If you are willing to do this 3-minute exercise with me, I can help you overcome the hidden hurdle to getting repeat business. Are you up for it? Great.
You may travel for business like I do and find yourself in different cities on more than a few nights each month (if not, imagine that you do for this step). What you are out of town, what’s your go-to place for dinner? Of the group of dining establishments that come to mind, select one which you’ve brought business associates to for the purpose of this exercise.
Really arrive at an answer before going further, even if you’re skimming, because you’ll get much more out of the ideas if you have a specific restaurant for your own process. We will return to your favorite in just a moment – for now, imagine that a stage magician has just asked you to “remember your card” so you can recall your restaurant at the later on.
For me, whether I’m entertaining clients or have time to catch up between two days of a senior leadership retreat, one of my top go-to places is Maggiano’s, the purveyor of delectable treats from Little Italy. When I am in one of the two dozen cities where Maggiano’s has a restaurant, my travel coordinator has added the contact info with phone numbers and map links into my iPhone Address Book as well as my online itinerary, so it is easy to call and get map directions. If we’re hosting, reservations are made along with airline and hotel reservations. From the crispy fresh green salads to the eggplant parmesan aroma that can caress your taste buds while you’re still in the parking lot to the unfailingly competent and courteous staff, it’s true that by experience, I need only the slightest opportunity or provocation to rave about having a great experience at Maggiano’s.
By now, you’ve made the connection that you want your business to be like a Maggiano’s rather than any number of restaurants that I could have named. (If you take away just one point from reading this far, know that you can have others evangelizing about your business, just like I’m doing in this article.)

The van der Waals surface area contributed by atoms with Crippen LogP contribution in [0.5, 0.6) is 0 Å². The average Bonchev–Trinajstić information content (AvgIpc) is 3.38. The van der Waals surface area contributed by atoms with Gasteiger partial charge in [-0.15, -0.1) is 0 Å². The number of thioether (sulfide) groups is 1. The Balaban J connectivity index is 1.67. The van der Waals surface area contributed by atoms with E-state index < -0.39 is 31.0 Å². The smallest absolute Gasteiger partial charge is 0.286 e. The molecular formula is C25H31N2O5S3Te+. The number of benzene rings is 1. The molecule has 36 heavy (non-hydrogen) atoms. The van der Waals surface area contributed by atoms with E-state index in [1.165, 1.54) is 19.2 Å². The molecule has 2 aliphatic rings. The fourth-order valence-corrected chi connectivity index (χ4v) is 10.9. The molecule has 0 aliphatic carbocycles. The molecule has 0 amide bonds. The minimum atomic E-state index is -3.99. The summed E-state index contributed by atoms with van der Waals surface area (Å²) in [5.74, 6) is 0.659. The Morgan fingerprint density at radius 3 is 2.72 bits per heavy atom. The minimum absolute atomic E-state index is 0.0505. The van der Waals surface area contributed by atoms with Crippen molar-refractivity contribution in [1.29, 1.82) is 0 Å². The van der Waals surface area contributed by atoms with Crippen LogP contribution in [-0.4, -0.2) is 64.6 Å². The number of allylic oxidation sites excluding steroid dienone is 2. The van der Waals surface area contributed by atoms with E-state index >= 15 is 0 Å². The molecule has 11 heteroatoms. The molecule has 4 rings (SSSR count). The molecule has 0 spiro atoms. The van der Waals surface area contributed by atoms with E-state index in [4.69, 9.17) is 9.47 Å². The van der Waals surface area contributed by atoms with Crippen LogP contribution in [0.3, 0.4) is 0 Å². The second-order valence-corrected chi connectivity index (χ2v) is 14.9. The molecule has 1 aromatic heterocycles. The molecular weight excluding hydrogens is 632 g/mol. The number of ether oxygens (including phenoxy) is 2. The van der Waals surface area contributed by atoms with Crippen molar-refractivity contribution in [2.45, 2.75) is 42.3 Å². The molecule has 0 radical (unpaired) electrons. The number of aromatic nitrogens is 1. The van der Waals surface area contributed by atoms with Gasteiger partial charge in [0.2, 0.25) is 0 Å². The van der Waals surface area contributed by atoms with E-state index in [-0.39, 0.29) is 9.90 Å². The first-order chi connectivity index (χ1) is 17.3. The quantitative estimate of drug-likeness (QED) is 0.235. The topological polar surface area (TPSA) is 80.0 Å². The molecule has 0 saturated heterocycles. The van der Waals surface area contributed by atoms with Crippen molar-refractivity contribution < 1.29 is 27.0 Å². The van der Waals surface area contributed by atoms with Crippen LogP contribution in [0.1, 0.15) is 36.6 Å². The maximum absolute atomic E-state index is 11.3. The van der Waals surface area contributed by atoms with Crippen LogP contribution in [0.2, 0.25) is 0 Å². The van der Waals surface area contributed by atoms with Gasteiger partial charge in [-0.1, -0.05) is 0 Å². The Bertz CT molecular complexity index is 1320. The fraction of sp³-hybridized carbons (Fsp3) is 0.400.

Think for a moment what would disqualify a restaurant from a customer’s desire to return? Bad food, bad service, bad atmosphere are the obvious ones. Let’s dig a little deeper to some of the factors that make this restaurant extra-special for me and others who have the same preferences and needs. As mentioned, I travel for business so that was an important criterion. By endorsing a restaurant publicly, it has to be better than “not bad;” it really has to be outstanding, and hit that mark consistently over a period of time. Service is a crucial factor when I bring senior management teams and VC-funded business owners out, so the establishment’s training and mentoring program must be top-notch to produce consistently satisfying experiences.
Now, how about your restaurant? Remember the last visit. Was the food outstanding for you and others in your party? Do the management and servers make sure that each customer point-of-contact is satisfying and represents their brand standards well? Were you thanked for coming in by the server and/or others? Do they have a system for reminding and/or rewarding you to return, such as a loyalty club, eNewsletter, or engaging social media?
Now, how about your business? Let’s stipulate that you deliver a product, service, or solution that’s notches above “good enough.” Otherwise, start your improvement campaign with your deliverables. Then, do as Maggiano’s and perhaps your competition, does: deliver consistently, ask customers to come back in appropriate ways, measure the effectiveness of your repeat business/reorders, and show appreciation for choosing to do business with you.
Repeat business is more profitable because the acquisition costs are minimized. Repeat business has a shorter sales cycle for the provider. With professional services, in particular, relationships are already established. Repeat business is typically a better experience for the buyer, as well, since knowledge gained with former engagements can be leveraged by the provider for even better quality, fit, or use needs.
The least desirable situation at a restaurant is a floor of empty seats with a full staff at peak hours. You have an equivalent “nightmare scenario” for your company, which repeat business can alleviate if not prevent entirely. If a restaurant gets this important concept, then why not your business?
This article was first published on LinkedIn Pulse.
Bill Ringle is a CEO, former Apple exec, published author, and angel investor. Through Grow Business Now, he offers strategies and tools to elevate growth for executives and entrepreneurs from more than 46 industries. Bill has conducted nearly 200 podcast interviews on My Quest for the Best, where industry and business leaders share their secrets to success.